Clearing Up Problems

Retvik was doing his best to mind his own business, but it was currently quite hard to do so. While he was busy incinerating the black splots of dead Voidborn, he could hear Galyn and Arkay arguing in the next room over. The discussion had been going on for quite a while now, but it had only just started to get angry and loud.

The subject of their argument was quite simple. Galyn was annoyed that Arkay had not listened to his instructions, but there was more to it than that. Yes, Arkay had gone and trapped the Voidborn and its cloned minions inside a bag of dark energy, crushed the bag to bits and then blew it up. But that seemed wholly inconsistent with Arkay’s previous actions. That was what Galyn was trying to get to the bottom of.

Although, to be fair, Retvik knew Arkay was rather… inconsistent. The little, yellow Decay Lord had always been all over the place with his emotions, and whenever he got particularly angry, he would do strange things, before breaking down into tears.

Right now though, Retvik had other concerns. The little black splats were all over the place, and Retvik needed to make sure he got every single last drop. The Voidborn in question, a rather nasty piece of work as far as Retvik was concerned, was capable of reforming from the tiniest of samples. Sure, Retvik had basically melted essentially the whole room, but he was pretty sure that destroying everything was impossible. He’d spotted some bits of black matter on the outside of the ship, and that meant that, almost certainly, some of the Voidborn had been blasted off into the depths of space. It was probably only a matter of time that the bastard would reform then return.

The arguing in the other room quietened down. Retvik could no longer hear shouting at all. Before he could try and listen in further, the door behind Retvik opened up, letting loose a flurry of pressurized air. Both Retvik and Galyn had briefly forgotten that the room Retvik was in had completely depressurized, and was basically a vacuum. Galyn quickly slammed the door shut behind him, grunting.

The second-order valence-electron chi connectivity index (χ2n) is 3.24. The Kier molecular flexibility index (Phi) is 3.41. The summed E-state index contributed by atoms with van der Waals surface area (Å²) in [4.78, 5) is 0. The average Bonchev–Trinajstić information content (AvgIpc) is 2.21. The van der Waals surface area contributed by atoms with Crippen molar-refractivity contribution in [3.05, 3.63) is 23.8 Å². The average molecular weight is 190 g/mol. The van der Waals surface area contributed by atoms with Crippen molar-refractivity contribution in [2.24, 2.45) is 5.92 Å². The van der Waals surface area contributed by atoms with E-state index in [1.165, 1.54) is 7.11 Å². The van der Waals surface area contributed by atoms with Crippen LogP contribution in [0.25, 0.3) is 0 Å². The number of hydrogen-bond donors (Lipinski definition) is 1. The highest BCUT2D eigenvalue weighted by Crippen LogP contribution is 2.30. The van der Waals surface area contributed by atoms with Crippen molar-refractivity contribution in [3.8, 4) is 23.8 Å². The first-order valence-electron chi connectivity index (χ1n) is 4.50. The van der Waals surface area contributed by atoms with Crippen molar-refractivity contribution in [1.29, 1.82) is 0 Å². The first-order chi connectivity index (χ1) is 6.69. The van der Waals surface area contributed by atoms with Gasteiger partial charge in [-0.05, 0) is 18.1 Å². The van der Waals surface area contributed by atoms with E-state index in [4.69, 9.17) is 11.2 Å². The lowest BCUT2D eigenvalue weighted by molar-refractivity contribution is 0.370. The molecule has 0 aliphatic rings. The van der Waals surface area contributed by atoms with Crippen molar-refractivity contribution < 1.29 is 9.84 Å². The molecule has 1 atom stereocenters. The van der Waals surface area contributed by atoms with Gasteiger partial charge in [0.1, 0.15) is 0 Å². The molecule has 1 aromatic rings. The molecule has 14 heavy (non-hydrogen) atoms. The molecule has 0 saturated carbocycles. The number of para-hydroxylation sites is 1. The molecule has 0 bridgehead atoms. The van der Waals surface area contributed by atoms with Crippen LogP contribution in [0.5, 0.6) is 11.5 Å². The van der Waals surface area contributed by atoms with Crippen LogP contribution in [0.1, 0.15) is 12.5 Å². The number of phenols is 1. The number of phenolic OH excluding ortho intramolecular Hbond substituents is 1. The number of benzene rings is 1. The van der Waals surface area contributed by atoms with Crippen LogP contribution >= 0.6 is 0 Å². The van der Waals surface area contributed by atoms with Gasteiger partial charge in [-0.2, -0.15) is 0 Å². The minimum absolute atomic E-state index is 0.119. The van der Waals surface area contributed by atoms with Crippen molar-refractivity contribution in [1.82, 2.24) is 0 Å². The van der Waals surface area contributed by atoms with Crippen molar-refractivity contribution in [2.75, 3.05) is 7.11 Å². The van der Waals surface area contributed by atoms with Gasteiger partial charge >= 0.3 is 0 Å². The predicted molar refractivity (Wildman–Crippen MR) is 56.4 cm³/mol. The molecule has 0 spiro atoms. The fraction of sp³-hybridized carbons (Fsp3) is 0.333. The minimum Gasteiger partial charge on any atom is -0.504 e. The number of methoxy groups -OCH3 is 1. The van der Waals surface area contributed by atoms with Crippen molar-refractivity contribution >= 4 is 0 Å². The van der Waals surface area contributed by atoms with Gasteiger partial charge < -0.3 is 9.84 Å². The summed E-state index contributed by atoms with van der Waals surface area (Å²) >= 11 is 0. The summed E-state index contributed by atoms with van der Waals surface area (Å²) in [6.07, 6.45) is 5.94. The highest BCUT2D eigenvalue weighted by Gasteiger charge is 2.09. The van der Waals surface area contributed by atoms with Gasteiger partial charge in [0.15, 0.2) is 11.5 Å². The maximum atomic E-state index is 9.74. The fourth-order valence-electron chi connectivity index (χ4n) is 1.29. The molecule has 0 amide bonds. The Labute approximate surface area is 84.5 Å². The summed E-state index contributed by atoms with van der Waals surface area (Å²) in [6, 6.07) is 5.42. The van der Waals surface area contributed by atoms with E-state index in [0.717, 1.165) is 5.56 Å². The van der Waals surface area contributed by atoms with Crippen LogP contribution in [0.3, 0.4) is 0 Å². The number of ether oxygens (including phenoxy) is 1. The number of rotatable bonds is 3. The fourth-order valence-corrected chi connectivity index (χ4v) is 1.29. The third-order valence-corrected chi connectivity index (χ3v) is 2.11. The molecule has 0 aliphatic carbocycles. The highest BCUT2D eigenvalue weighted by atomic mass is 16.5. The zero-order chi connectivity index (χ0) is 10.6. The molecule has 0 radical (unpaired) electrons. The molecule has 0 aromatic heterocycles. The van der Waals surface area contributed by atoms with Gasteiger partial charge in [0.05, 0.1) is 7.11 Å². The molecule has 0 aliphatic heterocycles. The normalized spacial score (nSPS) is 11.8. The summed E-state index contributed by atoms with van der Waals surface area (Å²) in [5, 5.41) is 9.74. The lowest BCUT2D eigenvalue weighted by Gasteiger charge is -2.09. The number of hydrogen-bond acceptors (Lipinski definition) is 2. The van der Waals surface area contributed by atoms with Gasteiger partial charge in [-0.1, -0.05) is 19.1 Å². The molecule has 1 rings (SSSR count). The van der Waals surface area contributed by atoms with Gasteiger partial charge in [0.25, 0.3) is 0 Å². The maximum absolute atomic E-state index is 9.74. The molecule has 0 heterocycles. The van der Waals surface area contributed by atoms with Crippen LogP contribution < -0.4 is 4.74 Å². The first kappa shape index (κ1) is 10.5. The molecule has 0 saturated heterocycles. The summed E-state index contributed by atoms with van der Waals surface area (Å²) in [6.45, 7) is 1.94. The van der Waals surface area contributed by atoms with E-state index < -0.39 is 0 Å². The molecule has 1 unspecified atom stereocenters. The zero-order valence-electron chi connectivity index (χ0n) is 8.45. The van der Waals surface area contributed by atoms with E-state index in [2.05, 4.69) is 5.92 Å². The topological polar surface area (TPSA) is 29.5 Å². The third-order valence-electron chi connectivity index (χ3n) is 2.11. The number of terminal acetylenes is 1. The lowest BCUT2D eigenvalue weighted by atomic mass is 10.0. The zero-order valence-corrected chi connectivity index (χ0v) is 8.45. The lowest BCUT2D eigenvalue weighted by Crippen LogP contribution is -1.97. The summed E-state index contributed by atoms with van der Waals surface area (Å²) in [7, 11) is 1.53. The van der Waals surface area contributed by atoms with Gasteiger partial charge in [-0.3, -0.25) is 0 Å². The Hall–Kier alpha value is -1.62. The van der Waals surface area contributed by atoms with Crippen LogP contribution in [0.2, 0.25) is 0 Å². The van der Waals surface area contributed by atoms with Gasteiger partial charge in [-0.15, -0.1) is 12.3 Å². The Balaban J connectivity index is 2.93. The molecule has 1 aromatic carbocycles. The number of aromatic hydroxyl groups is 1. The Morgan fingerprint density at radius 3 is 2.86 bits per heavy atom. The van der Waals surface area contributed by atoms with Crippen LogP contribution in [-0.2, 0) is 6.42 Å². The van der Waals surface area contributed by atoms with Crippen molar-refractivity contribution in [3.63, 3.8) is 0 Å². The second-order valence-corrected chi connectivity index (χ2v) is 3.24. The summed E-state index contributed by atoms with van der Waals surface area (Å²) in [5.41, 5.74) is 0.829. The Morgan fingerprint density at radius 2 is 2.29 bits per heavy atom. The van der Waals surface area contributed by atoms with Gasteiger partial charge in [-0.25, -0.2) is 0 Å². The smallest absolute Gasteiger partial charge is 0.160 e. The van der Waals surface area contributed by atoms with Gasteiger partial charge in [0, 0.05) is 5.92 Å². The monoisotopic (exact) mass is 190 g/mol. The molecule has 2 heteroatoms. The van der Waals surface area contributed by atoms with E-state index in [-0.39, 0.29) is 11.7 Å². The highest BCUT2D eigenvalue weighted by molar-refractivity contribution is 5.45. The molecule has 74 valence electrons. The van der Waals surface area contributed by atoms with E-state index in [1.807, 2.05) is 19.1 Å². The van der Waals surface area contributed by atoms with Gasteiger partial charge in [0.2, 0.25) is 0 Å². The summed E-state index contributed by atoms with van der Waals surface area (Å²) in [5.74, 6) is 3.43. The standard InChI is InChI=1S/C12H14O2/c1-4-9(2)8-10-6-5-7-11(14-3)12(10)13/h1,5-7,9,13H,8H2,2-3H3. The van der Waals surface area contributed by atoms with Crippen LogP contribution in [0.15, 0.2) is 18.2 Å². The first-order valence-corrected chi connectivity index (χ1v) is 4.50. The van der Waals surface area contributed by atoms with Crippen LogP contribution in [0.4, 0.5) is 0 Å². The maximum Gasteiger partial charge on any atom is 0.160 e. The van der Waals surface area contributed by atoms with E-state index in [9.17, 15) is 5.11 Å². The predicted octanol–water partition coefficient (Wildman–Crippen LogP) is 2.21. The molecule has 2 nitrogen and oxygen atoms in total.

“Is everything alright, ser?”

Galyn frowned. “Arkay does not… take criticism well.”

“You just realised?”

“He is an incredibly powerful and potentially hugely talented individual. But he needs better control over his emotions. I was trying to explain to him that maybe he should not have attacked the Voidborn the way he did. But Arkay seemed to think I am being contradictory in telling him whether to kill or not.”

Retvik shrugged, going back to work. “I can somewhat see why he would think that. You suggested he outright kill Kalis, but punished him for attacking Kalis’s master.”

“Either we cannot get Arkay to react at all, or he overreacts and makes mistakes. And he seems to spend most of his time angry and tired… I just wanted to talk to him about him exploding a Void Lord all over my ship’s interior, but he took it personally…” Galyn tutted.

“Yeah… speaking of which…” Retvik gestured to the blasted open window. Galyn responded by simply grunted some more.

“I know, I know. The fucker most likely is not dead, and he will be back… But we will have to deal with that when it happens. In the mean time…” Galyn lowered his voice. “Can I ask you a question?”

“Of course.”

“Is Arkay… lonely?”

“How do you mean?”

Galyn lowered his voice further. “He seems like he wants to join in on your… antics, but feels unable to. He is frustrated and taking it out on us. In fact, he seems… emotionally very immature overall.”

Retvik sighed, returning to his chore. “We have spoken to Arkay about this. He does not wish to take part, despite his desires. Not much else we can do.”

“Very well…” Galyn grunted, his voice returning to normal. “I guess… maybe we need to have a closer look at things. Or maybe, just maybe, Arkay is not meant for this sort of life after all…”